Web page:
How to Boost Your Dividends 15% in Your Retirement Accounts

It’s tax season – everyone’s favorite time of year.

Because U.S. tax law is so complex, there are thousands, if not millions of credits that go unclaimed every year.

[ad#Google Adsense 336×280-IA]For example, if you bought a private airplane that you use to fly to visit your investments, you likely can deduct your airplane expenses from your investment income.

Or if you use alternative medicine such as herbs or acupuncture, those expenses may be deductible.

A more common credit that people take is the foreign withholding tax credit. But what they may not know is that by holding foreign investments in the wrong account, they may lose that credit.

Breaking It Down

When you own stock of a company based in a foreign country, you often have to pay taxes to the government of that country if you collect a dividend or capital gain. For U.S. investors, the rate is dependent on tax treaties that each country signs with the United States. If you pay the foreign tax, the IRS will give you a credit.

Here’s how it works.

Let’s say you own 100 shares of a company based in Canada that pays a $1 per share dividend. The Canadian government collects a 15% tax on those dividends. You would not owe the Canadian government the money. They’d take it right off the top of your dividends, so you’d receive $85 instead of $100.

When you file your U.S. tax return, you’d receive a $15 credit for the money you paid to the Canadian government. But more on this in a moment.

Now let’s assume you also collected $200 in dividends on U.S. stocks throughout the year. The standard tax rate on dividends is 15%, so you’d owe $30 in taxes on those U.S. dividends. Your Canadian dividends would also be subject to the U.S. tax of 15% or $15.

However, because you’ve already paid $15 to the Canadian government, you would receive a tax credit of $15. So instead of owing $45 to Uncle Sam, you’d now owe $30.

Since you’ve already paid the Canadian government, you’re still paying a total of $45, which is 15% of the $300 total. But you don’t have to pay the U.S. another $15 on top of the $15 that Canada already took.

Every country has its own negotiated rate with the U.S. For example, Taiwan charges 20%, while Singapore doesn’t take any taxes off the dividend.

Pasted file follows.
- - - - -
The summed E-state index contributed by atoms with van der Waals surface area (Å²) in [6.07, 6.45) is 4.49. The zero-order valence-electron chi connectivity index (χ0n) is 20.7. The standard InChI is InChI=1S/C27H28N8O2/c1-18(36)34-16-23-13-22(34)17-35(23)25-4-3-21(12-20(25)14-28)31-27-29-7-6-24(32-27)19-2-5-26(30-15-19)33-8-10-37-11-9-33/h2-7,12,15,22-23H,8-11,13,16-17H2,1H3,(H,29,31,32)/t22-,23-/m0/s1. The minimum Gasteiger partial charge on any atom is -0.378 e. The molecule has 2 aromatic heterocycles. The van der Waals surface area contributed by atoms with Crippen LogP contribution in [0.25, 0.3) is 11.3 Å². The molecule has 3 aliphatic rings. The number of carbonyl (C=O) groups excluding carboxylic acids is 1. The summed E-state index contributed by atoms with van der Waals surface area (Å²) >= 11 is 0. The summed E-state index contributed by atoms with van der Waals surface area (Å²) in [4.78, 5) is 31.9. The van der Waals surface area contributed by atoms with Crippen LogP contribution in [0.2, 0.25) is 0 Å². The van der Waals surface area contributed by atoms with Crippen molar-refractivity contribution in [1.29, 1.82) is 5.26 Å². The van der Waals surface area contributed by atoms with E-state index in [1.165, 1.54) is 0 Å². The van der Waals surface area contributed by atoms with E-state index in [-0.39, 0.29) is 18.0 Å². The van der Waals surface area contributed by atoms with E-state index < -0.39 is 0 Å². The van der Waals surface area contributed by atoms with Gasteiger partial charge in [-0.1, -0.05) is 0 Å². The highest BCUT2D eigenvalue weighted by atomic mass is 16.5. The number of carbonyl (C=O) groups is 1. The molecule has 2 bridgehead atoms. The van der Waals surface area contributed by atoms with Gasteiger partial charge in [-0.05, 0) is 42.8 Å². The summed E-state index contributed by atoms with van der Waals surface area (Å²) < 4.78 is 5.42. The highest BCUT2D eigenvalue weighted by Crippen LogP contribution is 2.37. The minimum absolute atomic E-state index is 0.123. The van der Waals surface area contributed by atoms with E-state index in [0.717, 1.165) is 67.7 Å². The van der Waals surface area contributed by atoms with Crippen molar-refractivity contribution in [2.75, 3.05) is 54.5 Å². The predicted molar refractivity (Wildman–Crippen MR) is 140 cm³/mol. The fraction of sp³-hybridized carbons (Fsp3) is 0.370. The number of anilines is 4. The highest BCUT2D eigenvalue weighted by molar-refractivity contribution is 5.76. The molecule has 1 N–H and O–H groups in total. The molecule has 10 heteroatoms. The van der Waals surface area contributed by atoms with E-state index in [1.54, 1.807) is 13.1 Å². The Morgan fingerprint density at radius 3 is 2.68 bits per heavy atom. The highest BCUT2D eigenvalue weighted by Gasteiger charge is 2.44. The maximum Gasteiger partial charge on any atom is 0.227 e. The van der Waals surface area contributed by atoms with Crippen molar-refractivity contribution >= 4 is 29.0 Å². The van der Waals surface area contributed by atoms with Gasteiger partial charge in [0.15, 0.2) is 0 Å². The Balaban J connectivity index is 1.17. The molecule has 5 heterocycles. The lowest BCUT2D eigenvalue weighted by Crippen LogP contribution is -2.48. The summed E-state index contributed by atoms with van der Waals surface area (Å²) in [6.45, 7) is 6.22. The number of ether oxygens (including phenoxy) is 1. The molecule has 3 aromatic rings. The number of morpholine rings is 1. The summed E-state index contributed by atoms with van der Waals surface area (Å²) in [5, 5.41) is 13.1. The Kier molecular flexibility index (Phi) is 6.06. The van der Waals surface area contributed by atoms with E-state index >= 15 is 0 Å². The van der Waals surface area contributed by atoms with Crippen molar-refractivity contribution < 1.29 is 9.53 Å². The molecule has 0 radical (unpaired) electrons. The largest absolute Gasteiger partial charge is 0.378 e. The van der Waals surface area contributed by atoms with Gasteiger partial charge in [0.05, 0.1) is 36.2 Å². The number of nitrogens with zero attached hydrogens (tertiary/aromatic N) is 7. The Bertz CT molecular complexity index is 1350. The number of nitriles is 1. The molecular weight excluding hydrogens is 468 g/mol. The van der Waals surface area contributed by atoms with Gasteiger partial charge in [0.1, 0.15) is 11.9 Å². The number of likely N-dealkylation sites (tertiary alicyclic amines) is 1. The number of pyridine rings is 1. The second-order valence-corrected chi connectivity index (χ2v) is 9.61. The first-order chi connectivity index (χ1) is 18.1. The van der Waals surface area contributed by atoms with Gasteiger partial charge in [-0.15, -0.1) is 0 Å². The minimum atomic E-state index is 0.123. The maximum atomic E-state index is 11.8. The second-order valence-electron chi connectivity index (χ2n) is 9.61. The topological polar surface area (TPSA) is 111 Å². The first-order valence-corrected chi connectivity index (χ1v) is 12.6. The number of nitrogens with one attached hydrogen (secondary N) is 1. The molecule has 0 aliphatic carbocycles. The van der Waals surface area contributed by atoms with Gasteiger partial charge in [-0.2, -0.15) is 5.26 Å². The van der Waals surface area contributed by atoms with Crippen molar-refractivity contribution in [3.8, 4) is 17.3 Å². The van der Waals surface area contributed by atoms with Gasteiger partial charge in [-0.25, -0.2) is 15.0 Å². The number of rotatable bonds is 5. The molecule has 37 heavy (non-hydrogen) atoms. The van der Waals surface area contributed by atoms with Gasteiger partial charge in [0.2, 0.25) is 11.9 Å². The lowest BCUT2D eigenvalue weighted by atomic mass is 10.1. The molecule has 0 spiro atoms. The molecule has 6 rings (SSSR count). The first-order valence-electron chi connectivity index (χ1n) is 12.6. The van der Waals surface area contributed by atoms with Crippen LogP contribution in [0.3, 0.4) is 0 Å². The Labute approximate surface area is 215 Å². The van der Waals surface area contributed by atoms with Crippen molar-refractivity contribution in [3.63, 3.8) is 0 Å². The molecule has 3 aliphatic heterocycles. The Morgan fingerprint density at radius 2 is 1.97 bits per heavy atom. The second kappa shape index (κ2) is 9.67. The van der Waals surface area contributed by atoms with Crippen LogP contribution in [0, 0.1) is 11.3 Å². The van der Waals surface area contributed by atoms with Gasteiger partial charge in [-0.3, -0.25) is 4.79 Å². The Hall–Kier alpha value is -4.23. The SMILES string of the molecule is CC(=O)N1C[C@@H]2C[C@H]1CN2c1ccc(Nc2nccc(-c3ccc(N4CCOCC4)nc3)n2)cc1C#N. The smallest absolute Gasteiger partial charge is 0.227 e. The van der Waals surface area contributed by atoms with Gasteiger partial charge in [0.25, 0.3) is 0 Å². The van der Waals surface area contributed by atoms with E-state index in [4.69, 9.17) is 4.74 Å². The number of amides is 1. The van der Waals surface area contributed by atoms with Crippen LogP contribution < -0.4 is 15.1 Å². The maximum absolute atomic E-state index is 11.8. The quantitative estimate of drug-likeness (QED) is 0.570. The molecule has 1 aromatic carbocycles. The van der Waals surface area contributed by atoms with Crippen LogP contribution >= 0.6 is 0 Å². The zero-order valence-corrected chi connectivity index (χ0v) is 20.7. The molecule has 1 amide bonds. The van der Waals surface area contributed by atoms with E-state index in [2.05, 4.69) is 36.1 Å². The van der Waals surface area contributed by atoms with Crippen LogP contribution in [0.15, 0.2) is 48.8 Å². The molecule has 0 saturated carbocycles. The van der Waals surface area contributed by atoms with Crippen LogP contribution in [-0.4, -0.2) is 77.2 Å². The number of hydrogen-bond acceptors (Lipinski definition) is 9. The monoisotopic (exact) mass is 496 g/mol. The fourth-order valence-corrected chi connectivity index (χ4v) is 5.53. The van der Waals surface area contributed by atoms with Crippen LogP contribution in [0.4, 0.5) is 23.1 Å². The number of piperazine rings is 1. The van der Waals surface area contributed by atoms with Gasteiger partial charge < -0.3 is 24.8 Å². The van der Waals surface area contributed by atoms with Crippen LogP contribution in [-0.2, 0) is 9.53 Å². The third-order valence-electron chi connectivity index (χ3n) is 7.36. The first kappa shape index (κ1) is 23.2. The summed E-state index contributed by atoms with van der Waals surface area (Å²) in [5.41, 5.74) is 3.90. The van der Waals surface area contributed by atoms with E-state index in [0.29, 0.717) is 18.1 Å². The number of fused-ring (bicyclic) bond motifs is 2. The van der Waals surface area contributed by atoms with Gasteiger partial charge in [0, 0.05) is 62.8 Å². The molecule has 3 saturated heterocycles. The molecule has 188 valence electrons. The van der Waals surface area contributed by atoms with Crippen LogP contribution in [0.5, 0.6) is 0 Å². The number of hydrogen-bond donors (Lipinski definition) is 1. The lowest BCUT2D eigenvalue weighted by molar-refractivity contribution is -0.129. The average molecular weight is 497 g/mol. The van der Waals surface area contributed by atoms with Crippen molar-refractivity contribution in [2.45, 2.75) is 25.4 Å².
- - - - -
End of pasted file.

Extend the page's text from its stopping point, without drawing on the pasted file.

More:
Retirement Accounts

When you hold the foreign stock in a retirement account such as an IRA or 401(k), the rules are different. In those cases, the foreign government will still take its share before you get your dividend. But – and this is important – you cannot claim the tax credit from the IRS. So the money is gone.

In the above example, if the two stocks were held in a traditional IRA, the dividends on the U.S. stock would be tax deferred, however the Canadian government would still take the $15 off of your dividends and there would be no way for you to get it back. The IRS would not give you a credit and the Canadian government wouldn’t give a loonie’s patootie that the stock is in a U.S. retirement account.

That doesn’t automatically mean that you never put a foreign stock in your retirement account. You need to consider if the country will tax you on capital gains and how it will impact your taxable income.

For example, it may be worth sacrificing a portion of your foreign dividend by keeping it in an IRA if the dividend in your taxable account will push your taxable income into another tax bracket (or if the expected tax-deferred capital gain on the stock is worth giving up some of your dividend).

As I always suggest, when it comes to taxes, speak with a tax professional.

But at the very least you should be aware that if you have foreign stocks in your retirement accounts, you may be losing a portion of your dividend that you don’t need to.

Good investing,



Source: Wealthy Retirement